On this grocery haul, I ended up spending $495 at Costco and another $90 at Walmart. Even though I blew my grocery budget, the money spent on food on this trip will carry over into the next month. So, I will eventually save money in food costs in the future by using bulks items I purchased in previous months.
I found some good deals on meat (10 pounds of chicken breasts; a 10-pound box of quarter-pound burgers; pork chops; chicken thighs; whole chickens; and chuck roasts). The grocery haul allowed us to fill our empty freezer.
You can save money on groceries if you have ample freezer space when you find good deals on meat. You can buy in bulk and break down the meat into smaller packages. This will keep you from having to thaw out and use an entire pack.
Decrease your food budget by meal planning.
Sundays are meal-planning days at my house. I create my weekly meal plans based on what I have in my pantry, my fridge, and my freezer. I have been able to cut my food budget in half (most of the time!) with meal planning.
During the process, I take an inventory of what I have. I focus on what meat I have available. Protein is usually the most expensive ingredient on the list, so if you can use what meat you have, then you can cut down on groceries.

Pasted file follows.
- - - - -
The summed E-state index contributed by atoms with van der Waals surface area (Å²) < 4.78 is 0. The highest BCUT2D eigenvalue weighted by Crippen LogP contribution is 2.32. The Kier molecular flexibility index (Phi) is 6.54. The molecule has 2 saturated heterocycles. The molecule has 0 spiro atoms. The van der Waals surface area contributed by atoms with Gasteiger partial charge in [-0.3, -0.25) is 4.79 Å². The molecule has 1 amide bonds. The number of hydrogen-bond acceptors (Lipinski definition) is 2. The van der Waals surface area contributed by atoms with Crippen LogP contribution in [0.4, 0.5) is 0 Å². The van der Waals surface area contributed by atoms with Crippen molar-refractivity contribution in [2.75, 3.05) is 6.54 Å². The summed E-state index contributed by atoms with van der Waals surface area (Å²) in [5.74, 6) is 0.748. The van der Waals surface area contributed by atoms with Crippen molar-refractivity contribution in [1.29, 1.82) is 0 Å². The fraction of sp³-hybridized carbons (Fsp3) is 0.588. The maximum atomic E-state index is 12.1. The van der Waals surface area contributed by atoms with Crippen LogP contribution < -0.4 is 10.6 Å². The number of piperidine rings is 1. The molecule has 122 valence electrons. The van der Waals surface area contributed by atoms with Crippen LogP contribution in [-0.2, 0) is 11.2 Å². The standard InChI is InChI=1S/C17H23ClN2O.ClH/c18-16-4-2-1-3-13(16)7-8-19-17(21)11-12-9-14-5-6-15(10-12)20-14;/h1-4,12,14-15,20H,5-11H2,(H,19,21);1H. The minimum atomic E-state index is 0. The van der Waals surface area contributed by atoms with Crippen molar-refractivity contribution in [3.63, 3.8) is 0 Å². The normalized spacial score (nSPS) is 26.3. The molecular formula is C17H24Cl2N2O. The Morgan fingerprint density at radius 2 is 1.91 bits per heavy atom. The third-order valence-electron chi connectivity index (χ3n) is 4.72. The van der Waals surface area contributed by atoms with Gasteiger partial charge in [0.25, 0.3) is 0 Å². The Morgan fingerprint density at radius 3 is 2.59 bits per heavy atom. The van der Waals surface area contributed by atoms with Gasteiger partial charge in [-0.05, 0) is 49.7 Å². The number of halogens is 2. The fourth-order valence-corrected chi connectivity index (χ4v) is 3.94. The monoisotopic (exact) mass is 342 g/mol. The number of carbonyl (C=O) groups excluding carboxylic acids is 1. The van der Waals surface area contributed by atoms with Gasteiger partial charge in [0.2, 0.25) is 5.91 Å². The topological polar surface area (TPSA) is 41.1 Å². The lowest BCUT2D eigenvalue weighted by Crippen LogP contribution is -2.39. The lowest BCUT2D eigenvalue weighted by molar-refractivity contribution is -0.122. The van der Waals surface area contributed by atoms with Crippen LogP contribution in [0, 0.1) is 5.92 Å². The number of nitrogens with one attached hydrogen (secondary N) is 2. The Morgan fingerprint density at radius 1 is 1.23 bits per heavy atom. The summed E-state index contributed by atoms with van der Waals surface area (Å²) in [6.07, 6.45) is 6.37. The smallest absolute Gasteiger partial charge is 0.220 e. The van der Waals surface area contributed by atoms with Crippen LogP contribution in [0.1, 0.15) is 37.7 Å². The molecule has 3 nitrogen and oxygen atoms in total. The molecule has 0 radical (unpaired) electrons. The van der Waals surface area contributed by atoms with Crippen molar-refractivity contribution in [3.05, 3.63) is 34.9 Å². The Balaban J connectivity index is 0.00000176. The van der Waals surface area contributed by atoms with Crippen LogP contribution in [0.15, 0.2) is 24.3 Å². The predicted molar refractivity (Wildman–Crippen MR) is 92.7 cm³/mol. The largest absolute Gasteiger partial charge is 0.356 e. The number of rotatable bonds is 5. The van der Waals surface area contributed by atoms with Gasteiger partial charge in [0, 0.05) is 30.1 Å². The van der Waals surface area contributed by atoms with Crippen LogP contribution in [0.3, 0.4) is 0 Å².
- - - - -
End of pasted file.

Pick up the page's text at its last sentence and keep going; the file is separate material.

When I figure out the meat and other staples I have in the house, I hop online to look for recipes. Pinterest is a good site, along with Once A Month Meals. I print out the recipes, review the ingredients, and see what I need at the grocery store and make a list.
When I look for recipes, I look for ones that have a total time of 30 minutes or less (this includes prep time and cooking time) because I am a single mom and business owner. Also, I want recipes that are more than four servings. This allows us to have leftovers throughout the week. Twice a week, my meal plan includes nights where we have leftovers for dinner.
Prepare from scratch.
When I shared the YouTube video about my pantry organization, it was evident I am on a baking journey. That is because I am learning how to bake a lot of goodies. I am baking bread, making biscuits, and even making donuts!
Preparing your meals and baked goods from scratch is an excellent way to save money. What you would spend $25 on at a steakhouse, you can make at home for around $6 or $7. You can make a pizza that you would typically spend $10 on, for just a few dollars.
When you cook from scratch, not only are you saving money, but you are learning new skills and cooking techniques. Preparing meals from scratch is good for the pocketbook, your health, and mindset, too. You will feel a sense of accomplishment. You can also use that time in the kitchen as an opportunity to teach your children about cooking.
How are you saving on food costs during the quarantine?
These are just some of the ways I am cutting back on food costs during the quarantine. Before any grocery trip, I make sure to meal plan. And by meal plan, I mean take a quick inventory of everything I have in my fridge, freezer, and pantry and base my meals off of that.
Be sure to check out the Free Resource Library to access the free fridge, pantry, and freezer inventory printables I use.